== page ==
Google G Suite, Microsoft Teams and Slack Connect – Which Vision for Collaboration to Follow?

21 Jul 2020

The “collaboration” space has always been hard to define, and while this reality has been a holdback for broad adoption, the enterprise market is past that, and the interest level has never been stronger. Every vendor and cloud provider has UC and/or UCaaS, and the range of offerings keeps expanding. Having lots of choice makes for healthy competition – and we really need that – but the subjective nature of collaboration puts the onus on decision-makers to get it right. There is no singular way to collaborate, and we really don’t have enough metrics to measure the expected outcomes.

To some extent, collaboration platforms are becoming commodified – they all can support voice, video, messaging, conferencing, file sharing, etc. If that’s all you’re looking for, you could just throw a dart at the wall, and wherever it lands, that provider can probably do the job. However, for anyone on a serious UC buyer’s journey, that least-effort approach won’t suffice, and that’s why the BCStrategies portal is here. As an analyst, I follow the broader market closely, and this post serves to provide some nuance for IT decision-makers in getting beyond a generic approach to collaboration.

During the past few weeks, three major collaboration platform providers have announced updates, with each taking a distinct approach. They have all come curiously during the same timeframe, and IT decision-makers need to pay to attention to these changes. Not only does the collaboration value proposition keep evolving, but so do the needs of home-based workers during pandemic times. Of course, many other collaboration providers are evolving as well, so there’s a lot to keep track of. These three recent updates, however, reflect different visions for collaboration, and to get the right fit, IT decision-makers need to carefully consider collaboration needs across the entire organization.

Slack Connect – a world without email

This update was announced on June 24, and is the strongest demarcation yet between those who want to dispense with email and those who still feel it’s core to collaboration. Of course, the former is central to Slack’s DNA, so there’s nothing new here. Slack has always been messaging-centric, but to access the enterprise market, the platform has needed to evolve. Connect is their latest iteration along this path, with the main update being secure federation, where internal channels can now be extended externally, up to 20 outside organizations. This certainly makes Slack a more attractive vehicle for supply chain efficiencies, but it also strengthens their collaboration story.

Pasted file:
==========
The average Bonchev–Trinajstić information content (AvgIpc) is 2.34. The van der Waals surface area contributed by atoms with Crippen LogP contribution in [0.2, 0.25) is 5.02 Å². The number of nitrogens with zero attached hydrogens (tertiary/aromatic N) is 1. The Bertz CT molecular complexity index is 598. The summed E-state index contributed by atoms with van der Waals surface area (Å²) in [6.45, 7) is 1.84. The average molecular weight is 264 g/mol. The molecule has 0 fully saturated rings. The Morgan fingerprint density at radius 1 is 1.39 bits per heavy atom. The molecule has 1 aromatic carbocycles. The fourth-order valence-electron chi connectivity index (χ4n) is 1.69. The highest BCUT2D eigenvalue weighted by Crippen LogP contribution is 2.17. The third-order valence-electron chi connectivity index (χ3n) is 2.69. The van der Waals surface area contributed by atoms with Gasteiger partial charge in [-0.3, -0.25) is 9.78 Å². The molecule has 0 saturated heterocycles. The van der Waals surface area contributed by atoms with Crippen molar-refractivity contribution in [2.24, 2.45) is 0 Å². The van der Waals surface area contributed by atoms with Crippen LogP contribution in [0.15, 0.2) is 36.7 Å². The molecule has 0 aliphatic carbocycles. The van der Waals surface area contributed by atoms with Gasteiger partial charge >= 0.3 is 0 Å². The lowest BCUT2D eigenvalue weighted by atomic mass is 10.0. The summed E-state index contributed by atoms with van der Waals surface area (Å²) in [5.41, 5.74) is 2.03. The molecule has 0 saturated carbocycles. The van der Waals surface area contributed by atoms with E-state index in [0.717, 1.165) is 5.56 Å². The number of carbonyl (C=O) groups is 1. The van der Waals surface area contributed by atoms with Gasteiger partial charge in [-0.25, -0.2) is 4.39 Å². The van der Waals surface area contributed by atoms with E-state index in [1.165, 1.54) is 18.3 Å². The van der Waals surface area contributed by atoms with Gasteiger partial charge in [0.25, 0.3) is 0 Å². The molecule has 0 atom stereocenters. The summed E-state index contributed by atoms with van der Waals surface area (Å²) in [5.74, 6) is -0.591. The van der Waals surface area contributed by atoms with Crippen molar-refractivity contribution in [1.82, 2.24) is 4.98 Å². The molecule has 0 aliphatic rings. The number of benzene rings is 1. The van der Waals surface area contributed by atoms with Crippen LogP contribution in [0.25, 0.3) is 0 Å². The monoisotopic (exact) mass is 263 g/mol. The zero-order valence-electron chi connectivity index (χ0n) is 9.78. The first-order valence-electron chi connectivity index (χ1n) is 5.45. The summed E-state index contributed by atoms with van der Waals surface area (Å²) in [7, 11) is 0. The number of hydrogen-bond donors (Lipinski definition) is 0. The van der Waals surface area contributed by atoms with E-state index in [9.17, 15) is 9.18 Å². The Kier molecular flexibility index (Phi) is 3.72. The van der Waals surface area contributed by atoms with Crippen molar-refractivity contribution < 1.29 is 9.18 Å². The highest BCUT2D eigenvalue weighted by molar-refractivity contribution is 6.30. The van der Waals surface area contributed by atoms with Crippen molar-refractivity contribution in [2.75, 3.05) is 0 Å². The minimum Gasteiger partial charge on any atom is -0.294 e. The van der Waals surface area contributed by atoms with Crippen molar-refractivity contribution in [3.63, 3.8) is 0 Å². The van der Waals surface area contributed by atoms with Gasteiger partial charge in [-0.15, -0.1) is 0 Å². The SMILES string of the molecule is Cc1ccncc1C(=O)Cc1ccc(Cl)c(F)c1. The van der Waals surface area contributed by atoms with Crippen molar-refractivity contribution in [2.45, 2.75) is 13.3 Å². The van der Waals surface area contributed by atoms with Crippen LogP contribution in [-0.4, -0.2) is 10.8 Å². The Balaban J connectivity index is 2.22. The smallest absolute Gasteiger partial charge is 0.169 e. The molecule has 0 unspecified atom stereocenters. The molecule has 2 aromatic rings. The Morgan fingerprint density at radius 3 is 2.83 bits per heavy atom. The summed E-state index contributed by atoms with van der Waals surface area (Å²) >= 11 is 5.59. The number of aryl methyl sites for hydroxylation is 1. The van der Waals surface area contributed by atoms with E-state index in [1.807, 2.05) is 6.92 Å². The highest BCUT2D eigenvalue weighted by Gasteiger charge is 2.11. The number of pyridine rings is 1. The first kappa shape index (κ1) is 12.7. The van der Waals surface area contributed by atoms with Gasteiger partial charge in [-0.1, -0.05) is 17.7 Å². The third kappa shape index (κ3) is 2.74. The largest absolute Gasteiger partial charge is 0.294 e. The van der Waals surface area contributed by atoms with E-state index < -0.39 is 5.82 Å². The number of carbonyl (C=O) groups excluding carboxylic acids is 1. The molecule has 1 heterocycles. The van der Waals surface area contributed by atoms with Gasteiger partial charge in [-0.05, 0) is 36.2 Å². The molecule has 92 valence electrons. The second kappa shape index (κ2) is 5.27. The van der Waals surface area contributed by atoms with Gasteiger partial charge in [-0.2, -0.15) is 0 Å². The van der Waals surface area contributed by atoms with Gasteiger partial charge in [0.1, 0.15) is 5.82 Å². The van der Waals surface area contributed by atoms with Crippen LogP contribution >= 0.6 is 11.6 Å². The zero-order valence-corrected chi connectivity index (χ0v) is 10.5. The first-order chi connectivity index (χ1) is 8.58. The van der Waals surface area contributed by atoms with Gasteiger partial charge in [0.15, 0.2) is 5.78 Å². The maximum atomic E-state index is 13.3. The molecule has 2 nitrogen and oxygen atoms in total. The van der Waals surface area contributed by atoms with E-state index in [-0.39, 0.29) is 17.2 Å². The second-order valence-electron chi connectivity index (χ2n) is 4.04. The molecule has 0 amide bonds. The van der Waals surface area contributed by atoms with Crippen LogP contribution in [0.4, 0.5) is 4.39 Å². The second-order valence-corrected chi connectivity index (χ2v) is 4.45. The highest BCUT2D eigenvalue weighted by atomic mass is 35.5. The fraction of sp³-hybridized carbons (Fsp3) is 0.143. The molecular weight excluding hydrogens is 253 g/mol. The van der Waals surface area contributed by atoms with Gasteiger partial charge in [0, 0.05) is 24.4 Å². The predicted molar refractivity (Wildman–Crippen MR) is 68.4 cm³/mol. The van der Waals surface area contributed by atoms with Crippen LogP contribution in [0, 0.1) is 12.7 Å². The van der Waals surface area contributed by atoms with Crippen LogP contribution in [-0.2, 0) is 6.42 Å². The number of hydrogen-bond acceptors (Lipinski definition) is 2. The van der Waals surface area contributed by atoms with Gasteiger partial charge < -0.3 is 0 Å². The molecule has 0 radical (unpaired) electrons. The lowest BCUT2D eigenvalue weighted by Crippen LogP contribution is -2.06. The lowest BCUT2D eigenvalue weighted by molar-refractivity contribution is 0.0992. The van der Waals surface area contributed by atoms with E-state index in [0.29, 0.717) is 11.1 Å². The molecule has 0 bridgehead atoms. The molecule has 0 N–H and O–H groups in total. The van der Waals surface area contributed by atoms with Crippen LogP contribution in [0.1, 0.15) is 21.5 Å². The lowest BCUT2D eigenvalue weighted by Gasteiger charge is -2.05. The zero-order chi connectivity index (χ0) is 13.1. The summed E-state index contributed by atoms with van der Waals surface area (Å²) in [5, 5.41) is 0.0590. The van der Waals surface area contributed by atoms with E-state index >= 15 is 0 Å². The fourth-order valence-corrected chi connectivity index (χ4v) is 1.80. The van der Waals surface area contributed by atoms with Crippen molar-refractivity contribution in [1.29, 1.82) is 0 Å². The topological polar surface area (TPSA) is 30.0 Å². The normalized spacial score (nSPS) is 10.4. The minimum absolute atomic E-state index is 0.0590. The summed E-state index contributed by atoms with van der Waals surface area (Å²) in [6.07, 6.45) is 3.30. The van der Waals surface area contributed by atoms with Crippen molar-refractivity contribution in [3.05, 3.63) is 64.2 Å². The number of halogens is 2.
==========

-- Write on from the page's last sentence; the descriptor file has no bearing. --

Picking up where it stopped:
There’s a lot to like about Slack, and their email-free approach has made them a disruptor, and that has spurned much-needed innovation in the collaboration space. Email is a deeply ingrained habit, mainly because it has so much utility. However, like legacy telephony, email has hardly evolved, and as a collaboration tool, many are finding that the limitations and nuisances now outweigh the benefits. Slack has always believed there’s a better way, and having now achieved critical mass, this company needs to be in the conversation for the collaboration buyer’s journey.

As Slack has grown, so has the debate about whether it’s a complement or replacement to Teams. That’s a messy topic, since enterprises often want to settle on one collaboration platform. Slack cannot displace Teams, but there’s a winner-take-all scenario shaping up for the main hub around which work gets done. With Connect, Slack comes to market with a more complete enterprise collaboration platform, especially with Enterprise Key Management to ensure security, and managing workflows with outside parties, all without the need for email. That’s a big step forward, so Connect offers a cloud-native solution for enterprises looking to re-think collaboration. For more on Slack Connect and bigger picture implications, Chris Fine and I covered this ground in the July 2020 episode of our Watch This Space podcast.

Microsoft Teams – a video-centric vision for collaboration

Whereas Slack offers a messaging-centric vision for collaboration, it’s not surprising to see Microsoft take a different tack on the same problem set. Every player in this space has to respond with a specific competitor/s in mind, and that dynamic needs to be considered by IT decision-makers. Since Slack stands alone among the majors for sidelining email, they are essentially competing against all UC/UCaaS providers, and that’s a difficult mountain to climb.

Microsoft, on the other hand, is competing directly against Google for two reasons. One is to protect their desktop hegemony, upon which much of their fortune rests. Secondly, Outlook and Gmail are by far the dominant email platforms, and this duopoly isn’t going to change any time soon. As such, Microsoft is in no position to move off email to match wits with Slack, since Google is far more of threat to their enterprise business.